Here’s the scene.
Found on a New York City Sidewalk on Bleecker Street- Night time- a tad grainy and soft.
High Chair and TV Tray Table.
Ten years ago, I lost the giant sycamore in front of my house. It must have been 100 years old. I even called in a tree doctor to see if it could be saved. It was a sad loss when in was cut down. I applied for a new tree through the city,
Last Saturday, volunteers planted a new tree in front- Liriodendron Tulipifera. A tulip tree. A yellow poplar. The leaves are the shapes of tulips. It is a beautiful looking tree and I am so grateful to have it planted. I read it is the state tree of Kentucky, Indiana and Tennessee and may grow to 170 feet tall.
Email instructions arrived on how to water it deeply by using a big bucket with holes in the bottom and how to not put mulch touching the bark so fungus doesn’t grow on the bark are a couple of tips.
Does anyone remember the television commercial encouraging the planting of trees? There was a quote – It’s a mature man who plants a tree under whose shade he will never sit. I looked it up and all I could find is a Greek proverb…
“A society grows great when old men plant trees whose shade they know they shall never sit in.”
Street photography isn’t my thing. Funny to say that after posting loads of NYC city street photos the last week but I mean being a true street photographer is not my genre. Photographing people unaware hasn’t really appealed to me and I felt awkward or intrusive. But in an hours time walking down Fifth Avenue I took 165 photos of people on their cell phones. A lot of them while crossing the street without looking. It wasn’t a plan and I made a little movie of the photos but the end result was monotonous and boring. Even though I got it down to a minute thirty three seconds it was a snoozer. You can determine if the ones I have chosen to illustrate my experience produce boredom in the viewer.
In a couple of the photos you can see three or four people on phones at once.
This is not going to be an ongoing effort to capture people using technology in public. The good thing is it allowed me to get more comfortable on the sidewalk photographing people. Of course, it wasn’t a fair playing field as they were definitely distracted and ignoring me which is how I was able to lift the camera to my eye and take their picture.
How have cell phones affected the way we live? Our human interaction?
I took this on the way to my car after a football game this fall.
It reminded me of taking city walks in Philadelphia where my parents lived.
When we headed south on Ninth Street, we’d see ceramic window decorations and many were religious.
It was as if the residents dressed their windows for others to see and enjoy.
Maybe I’ll return and see what’s in this window for Christmas time.
Converted to black and white to accompany this discovery.
A bit of research on the web and I found the photograph of the Fiore Family in their Larimer Meat Market.
I drove by just before sunset and was surprised to find some buildings missing. The ground covered with hay. And then I spied this wonderful sign. What a gift. Larimer used to be densely populated with Italian immigrants but this area is fairly desolate now. Vacant lots were restaurants and shops used to be. There are still homes in the area but lots of spaces in-between of what used to be there. About a mile from my house.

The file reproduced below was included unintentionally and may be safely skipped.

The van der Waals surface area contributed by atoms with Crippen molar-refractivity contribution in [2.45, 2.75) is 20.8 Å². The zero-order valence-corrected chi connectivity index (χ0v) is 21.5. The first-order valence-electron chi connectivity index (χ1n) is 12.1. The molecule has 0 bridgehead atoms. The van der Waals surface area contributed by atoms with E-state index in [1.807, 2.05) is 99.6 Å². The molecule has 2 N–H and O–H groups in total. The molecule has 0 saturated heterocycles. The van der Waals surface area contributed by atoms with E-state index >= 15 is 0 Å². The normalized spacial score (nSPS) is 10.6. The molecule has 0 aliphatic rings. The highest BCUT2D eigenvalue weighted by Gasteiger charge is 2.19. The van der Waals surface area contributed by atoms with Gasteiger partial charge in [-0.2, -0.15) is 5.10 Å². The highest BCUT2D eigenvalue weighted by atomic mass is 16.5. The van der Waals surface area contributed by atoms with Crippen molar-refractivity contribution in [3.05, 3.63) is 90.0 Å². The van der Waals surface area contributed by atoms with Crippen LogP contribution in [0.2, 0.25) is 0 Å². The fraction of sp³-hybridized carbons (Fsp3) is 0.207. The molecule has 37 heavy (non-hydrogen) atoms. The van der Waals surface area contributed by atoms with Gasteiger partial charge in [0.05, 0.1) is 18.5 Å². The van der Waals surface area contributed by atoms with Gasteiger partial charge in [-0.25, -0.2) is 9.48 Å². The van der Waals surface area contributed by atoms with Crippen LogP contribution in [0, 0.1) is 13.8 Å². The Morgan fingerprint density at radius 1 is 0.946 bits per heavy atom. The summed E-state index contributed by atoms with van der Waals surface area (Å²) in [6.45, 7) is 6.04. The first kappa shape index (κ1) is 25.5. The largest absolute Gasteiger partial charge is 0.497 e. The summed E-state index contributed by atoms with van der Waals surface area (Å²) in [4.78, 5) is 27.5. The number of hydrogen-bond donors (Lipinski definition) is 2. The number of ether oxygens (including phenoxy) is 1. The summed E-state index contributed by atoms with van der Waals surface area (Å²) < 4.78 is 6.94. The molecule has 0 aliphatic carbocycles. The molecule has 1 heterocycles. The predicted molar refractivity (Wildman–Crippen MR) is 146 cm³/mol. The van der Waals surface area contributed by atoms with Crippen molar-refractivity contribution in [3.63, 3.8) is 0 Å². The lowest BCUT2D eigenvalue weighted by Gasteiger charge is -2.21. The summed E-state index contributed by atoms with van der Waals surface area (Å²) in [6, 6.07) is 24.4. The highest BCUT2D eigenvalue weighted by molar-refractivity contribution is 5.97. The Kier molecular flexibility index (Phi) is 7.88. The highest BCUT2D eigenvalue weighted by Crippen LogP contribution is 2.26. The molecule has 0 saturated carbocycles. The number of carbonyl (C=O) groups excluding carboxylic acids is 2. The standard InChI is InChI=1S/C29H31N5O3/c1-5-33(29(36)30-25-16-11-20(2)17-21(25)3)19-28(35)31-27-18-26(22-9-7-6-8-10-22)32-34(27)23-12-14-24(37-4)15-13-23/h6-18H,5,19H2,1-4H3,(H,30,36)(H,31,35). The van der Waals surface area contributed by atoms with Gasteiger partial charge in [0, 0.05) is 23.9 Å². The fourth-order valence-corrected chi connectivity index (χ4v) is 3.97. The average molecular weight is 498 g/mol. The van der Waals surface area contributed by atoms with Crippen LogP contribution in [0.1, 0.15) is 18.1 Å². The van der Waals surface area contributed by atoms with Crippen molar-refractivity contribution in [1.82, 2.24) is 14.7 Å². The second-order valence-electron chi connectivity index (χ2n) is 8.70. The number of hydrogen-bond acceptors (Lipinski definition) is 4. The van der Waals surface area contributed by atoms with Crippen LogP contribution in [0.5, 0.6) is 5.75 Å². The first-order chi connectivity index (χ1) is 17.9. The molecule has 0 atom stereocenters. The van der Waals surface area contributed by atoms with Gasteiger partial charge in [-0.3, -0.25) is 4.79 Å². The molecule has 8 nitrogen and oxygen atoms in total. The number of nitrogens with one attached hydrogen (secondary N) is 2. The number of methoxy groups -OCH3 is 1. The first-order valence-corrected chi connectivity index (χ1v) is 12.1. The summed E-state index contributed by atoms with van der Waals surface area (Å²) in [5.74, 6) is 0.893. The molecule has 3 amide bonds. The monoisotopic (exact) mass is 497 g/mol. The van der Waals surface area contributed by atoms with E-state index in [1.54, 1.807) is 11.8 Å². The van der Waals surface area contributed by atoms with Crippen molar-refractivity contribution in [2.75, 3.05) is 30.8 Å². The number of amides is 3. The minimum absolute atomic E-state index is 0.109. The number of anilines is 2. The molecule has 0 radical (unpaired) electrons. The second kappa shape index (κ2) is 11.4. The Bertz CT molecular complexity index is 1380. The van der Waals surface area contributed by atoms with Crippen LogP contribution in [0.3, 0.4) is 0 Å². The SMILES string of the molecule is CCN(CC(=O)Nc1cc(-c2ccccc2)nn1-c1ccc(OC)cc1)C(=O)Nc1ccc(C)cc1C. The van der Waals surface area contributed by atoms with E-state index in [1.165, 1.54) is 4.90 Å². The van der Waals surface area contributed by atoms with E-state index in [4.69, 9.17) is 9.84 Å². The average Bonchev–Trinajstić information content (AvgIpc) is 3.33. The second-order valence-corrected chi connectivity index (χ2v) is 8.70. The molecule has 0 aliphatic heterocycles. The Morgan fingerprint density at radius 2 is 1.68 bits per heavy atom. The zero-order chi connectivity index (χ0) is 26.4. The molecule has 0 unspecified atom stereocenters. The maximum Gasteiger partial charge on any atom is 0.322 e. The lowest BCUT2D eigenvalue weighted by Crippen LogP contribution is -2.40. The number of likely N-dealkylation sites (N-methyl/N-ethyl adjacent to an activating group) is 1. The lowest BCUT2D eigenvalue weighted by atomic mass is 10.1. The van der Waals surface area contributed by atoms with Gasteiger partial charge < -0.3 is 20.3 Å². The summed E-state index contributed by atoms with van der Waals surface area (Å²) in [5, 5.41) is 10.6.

Only the automobiles in the photo give it a date. TODAY.
I hope some of their descendants find this post and write a comment.
copied and pasted from a Google Search.
Earth Day 2012
Shot while walking down Fifth Avenue in NYC with my sister when I was on Spring Break. Waiting for pick-up.
I walked on by-
nearly passed it up-
even thought it caught my eye.
It’s a rush and a hike between schools.
Time’s always short.
But after I stepped past, I turned around
got down on one knee and shot this little gift
to me- hard boiled yolk, a bit dried,
rolled in sandy crumbs,
abandoned on a sidewalk, fell from a lunch bag
or on the way to the nearby dumpster, missed.
Easter is over.
Didn’t make it to the egg salad bowl.
I drove by after school, to see if it was smashed
maybe rolled an inch, more dry, but still there
all those hours later, just not in as good a light!
My family always called these vacuum cleaners but in Pennsylvania you “run the sweeper”. These two are in Clintonville (Laura’s Neighborhood) when we walked on Saturday. The sun shone down on them as they stood at attention.
A portfolio of my work would be incomplete with the garbage studies.
You want to shoot a photograph with some life in it!
I learned in a workshop, photography can be exasperating. And one thing I know-
Sometimes you are an observer and sometimes you are a participant.
You can’t capture the sound of bells ringing in the sanctuary and bell tower simultaneously, a Gregorian chant, the trumpet, everyone holding a candle in the darkness and as the lights are turned up in the dark city church, late Saturday night, you long to capture the spirit, the glow .
You can’t whip out a camera and show the three out of four grandchildren racked out in the pew, or the smell of candle wax or incense or the feel of freshly blessed sprinklings. A good place to think. Mechanical limitations. The intrusion of the moment.
You are’t on assignment from a newspaper, illustrating the occasion. The grandparents have to head back home for work early Monday so we drove downtown for the Easter Vigil. It’s an early dinner at noon. Then we’ll load the cars and drive back east and south.